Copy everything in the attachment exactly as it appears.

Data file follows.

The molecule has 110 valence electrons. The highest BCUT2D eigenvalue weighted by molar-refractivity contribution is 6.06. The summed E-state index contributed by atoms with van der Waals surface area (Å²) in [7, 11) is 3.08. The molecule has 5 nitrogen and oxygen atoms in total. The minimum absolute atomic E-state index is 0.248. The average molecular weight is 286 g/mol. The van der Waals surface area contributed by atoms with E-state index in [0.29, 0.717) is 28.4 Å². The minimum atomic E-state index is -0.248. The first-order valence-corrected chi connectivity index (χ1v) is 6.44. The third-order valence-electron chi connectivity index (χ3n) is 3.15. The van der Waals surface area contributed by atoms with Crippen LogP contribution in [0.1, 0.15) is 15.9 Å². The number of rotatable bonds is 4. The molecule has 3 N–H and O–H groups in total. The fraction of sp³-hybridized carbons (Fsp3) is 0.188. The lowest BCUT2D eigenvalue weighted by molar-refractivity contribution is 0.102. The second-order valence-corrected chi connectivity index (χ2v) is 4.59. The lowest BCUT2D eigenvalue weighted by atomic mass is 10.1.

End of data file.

The molecule has 110 valence electrons. The highest BCUT2D eigenvalue weighted by molar-refractivity contribution is 6.06. The summed E-state index contributed by atoms with van der Waals surface area (Å²) in [7, 11) is 3.08. The molecule has 5 nitrogen and oxygen atoms in total. The minimum absolute atomic E-state index is 0.248. The average molecular weight is 286 g/mol. The van der Waals surface area contributed by atoms with E-state index in [0.29, 0.717) is 28.4 Å². The minimum atomic E-state index is -0.248. The first-order valence-corrected chi connectivity index (χ1v) is 6.44. The third-order valence-electron chi connectivity index (χ3n) is 3.15. The van der Waals surface area contributed by atoms with Crippen LogP contribution in [0.1, 0.15) is 15.9 Å². The number of rotatable bonds is 4. The molecule has 3 N–H and O–H groups in total. The fraction of sp³-hybridized carbons (Fsp3) is 0.188. The lowest BCUT2D eigenvalue weighted by molar-refractivity contribution is 0.102. The second-order valence-corrected chi connectivity index (χ2v) is 4.59. The lowest BCUT2D eigenvalue weighted by atomic mass is 10.1.